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You are here: Islands Islands News Minister Richardson answers MPs on Harbour/Zebec settlement

Minister Richardson answers MPs on Harbour/Zebec settlement

page8a108PHILIPSBURG--Deputy Prime Minister Dennis Richardson provided answers on Tuesday to questions Members of Parliament (MPs) had asked about the Harbour’s settlement with Zebec Development in a first round of questions during an emergency meeting the day before.

Richardson first tackled the reasoning for both the court case and the settlement, then went on to more individual questions asked.

 

Case/settlement

The core issue is that Zebec intended to develop the Dutch Village on long-lease land of the Harbour. Zebec paid some US $1.5 million in fees to the Harbour to develop the project, which would allow Zebec to develop some 3,000 square metres of land commercially.

However, it later turned out to clash with agreements the Harbour had made with Royal Caribbean Cruise Lines (RCCL), as RCCL has development planned for part of that area. Therefore, Zebec would be left with 1,000 square metres rather than 3,000.

During the first round of questions on Monday, MP Theo Heyliger said he had signed off on a building permit in his capacity as former VROMI Minister. The permit allowed for development on 3,000 square metres, but he had been unaware of any limitations about the amount of land. Richardson pointed out that the limitation had been decided on between private parties.

The agreements also clashed in that Zebec’s development plans clashed with RCCL’s development plans for the area in terms of what the land could be used for.

Criticising the mix-up, whether it had been caused by overzealousness or oversight, MP Wescot-Williams said Zebec and the Harbour had known full well that a previous agreement was in place with RCCL. She showed concern that it would be the people of St. Maarten who would have to pay. The settlement amount, which was US $10 million, should have to be substantiated, she added.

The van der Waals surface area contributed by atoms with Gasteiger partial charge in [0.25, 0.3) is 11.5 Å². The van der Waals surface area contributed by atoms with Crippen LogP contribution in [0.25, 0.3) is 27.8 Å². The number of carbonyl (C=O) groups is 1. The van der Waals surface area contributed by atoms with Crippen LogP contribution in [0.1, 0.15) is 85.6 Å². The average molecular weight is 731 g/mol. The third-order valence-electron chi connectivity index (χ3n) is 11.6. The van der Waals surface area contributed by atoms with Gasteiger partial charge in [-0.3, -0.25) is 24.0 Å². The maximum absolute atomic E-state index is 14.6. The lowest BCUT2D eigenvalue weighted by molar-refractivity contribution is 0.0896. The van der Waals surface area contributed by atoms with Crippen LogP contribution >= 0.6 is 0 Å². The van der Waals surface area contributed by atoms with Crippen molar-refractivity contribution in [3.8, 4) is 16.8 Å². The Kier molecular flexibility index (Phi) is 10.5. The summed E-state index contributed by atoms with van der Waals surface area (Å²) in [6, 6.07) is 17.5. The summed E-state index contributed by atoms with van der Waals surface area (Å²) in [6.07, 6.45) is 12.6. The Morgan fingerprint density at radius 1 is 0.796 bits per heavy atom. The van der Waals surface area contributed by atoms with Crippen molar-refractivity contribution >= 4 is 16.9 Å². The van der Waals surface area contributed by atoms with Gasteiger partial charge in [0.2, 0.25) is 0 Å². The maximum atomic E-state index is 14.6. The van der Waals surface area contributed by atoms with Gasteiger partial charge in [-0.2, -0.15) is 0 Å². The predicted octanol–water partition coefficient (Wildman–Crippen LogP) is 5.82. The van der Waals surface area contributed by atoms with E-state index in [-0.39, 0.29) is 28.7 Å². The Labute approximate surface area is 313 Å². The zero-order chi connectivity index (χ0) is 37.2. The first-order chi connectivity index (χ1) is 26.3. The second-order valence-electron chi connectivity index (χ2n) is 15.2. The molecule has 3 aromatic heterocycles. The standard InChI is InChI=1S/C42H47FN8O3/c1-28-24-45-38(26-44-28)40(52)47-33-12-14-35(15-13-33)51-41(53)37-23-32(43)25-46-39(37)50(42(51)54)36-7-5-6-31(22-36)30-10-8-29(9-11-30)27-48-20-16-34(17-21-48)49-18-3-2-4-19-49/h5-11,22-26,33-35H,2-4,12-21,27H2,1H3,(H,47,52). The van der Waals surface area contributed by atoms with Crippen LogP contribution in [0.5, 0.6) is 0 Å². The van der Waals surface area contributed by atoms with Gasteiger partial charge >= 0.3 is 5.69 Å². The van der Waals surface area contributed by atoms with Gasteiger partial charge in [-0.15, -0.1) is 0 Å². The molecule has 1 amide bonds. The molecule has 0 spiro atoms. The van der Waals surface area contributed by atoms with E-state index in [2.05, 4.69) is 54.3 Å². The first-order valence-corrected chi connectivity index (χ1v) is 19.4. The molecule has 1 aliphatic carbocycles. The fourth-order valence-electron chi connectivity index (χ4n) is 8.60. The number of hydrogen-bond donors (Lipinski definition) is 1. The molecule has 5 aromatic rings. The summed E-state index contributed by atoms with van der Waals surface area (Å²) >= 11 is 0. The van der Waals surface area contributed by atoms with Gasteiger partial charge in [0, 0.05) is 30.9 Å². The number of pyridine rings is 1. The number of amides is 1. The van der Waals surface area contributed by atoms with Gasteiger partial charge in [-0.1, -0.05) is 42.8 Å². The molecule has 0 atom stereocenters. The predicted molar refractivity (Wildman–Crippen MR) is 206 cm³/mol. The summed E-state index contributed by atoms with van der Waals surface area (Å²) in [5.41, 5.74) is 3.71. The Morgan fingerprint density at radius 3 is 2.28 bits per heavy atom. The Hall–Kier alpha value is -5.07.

MP William Marlin also questioned whether the taxpayers would bear the brunt of the settlement, but Richardson said this had been averted.

The MPs demanded a substantiation of the settlement amount, but due to a non-disclosure agreement, it was agreed that a breakdown could be shown only in a closed-door meeting. On request of MP Marlin, the “closed door” meeting was held right after the session, after the broadcast stopped.

The clashes eventually led Zebec and the Harbour to court. A settlement eventually was deemed the best option by both parties, Richardson said, for a number of reasons. These included that there could be no telling what the outcome would be, how much it would cost the parties, and how long the issue might be dragged on. It could even take up to 15 years, he said.

Furthermore, the Harbour did not want to continue the court case because it could get in the way of cruise tourism development and the area’s development.

In response to MP Cornelius de Weever’s question of how much was estimated to be saved, Richardson said it could be calculated to “a tremendous amount,” given that the court case could take between four and 15 years, especially if the Supreme Court becomes involved, and that there were other direct and indirect costs to consider, including a lower number of cruise passengers coming to the country.

Richardson said the Council of Ministers had been informed and “supports a settlement in view of the consequences.” The Government also has indicated it is happy with RCCL’s development plans.